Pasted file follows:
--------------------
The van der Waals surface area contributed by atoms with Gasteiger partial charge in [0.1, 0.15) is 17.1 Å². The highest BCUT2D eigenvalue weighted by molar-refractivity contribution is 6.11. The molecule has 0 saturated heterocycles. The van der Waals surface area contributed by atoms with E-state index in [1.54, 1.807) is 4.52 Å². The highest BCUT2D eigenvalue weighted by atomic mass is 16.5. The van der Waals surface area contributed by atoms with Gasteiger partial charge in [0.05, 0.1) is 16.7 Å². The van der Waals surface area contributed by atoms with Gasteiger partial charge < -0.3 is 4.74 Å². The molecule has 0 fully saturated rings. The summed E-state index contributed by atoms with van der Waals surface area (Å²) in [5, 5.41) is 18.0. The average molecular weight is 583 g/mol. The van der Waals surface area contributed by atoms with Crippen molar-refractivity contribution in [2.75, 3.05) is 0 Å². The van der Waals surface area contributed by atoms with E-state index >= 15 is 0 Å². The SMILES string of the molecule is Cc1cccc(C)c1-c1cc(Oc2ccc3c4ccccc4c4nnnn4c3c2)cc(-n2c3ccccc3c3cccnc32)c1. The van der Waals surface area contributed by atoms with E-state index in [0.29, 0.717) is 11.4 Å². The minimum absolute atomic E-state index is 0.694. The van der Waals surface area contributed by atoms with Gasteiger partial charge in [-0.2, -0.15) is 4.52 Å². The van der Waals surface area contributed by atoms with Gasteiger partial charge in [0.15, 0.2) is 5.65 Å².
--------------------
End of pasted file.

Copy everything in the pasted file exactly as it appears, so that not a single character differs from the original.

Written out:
The van der Waals surface area contributed by atoms with Gasteiger partial charge in [0.1, 0.15) is 17.1 Å². The highest BCUT2D eigenvalue weighted by molar-refractivity contribution is 6.11. The molecule has 0 saturated heterocycles. The van der Waals surface area contributed by atoms with E-state index in [1.54, 1.807) is 4.52 Å². The highest BCUT2D eigenvalue weighted by atomic mass is 16.5. The van der Waals surface area contributed by atoms with Gasteiger partial charge in [0.05, 0.1) is 16.7 Å². The van der Waals surface area contributed by atoms with Gasteiger partial charge < -0.3 is 4.74 Å². The molecule has 0 fully saturated rings. The summed E-state index contributed by atoms with van der Waals surface area (Å²) in [5, 5.41) is 18.0. The average molecular weight is 583 g/mol. The van der Waals surface area contributed by atoms with Crippen molar-refractivity contribution in [2.75, 3.05) is 0 Å². The van der Waals surface area contributed by atoms with E-state index >= 15 is 0 Å². The SMILES string of the molecule is Cc1cccc(C)c1-c1cc(Oc2ccc3c4ccccc4c4nnnn4c3c2)cc(-n2c3ccccc3c3cccnc32)c1. The van der Waals surface area contributed by atoms with E-state index in [0.29, 0.717) is 11.4 Å². The minimum absolute atomic E-state index is 0.694. The van der Waals surface area contributed by atoms with Gasteiger partial charge in [-0.2, -0.15) is 4.52 Å². The van der Waals surface area contributed by atoms with Gasteiger partial charge in [0.15, 0.2) is 5.65 Å².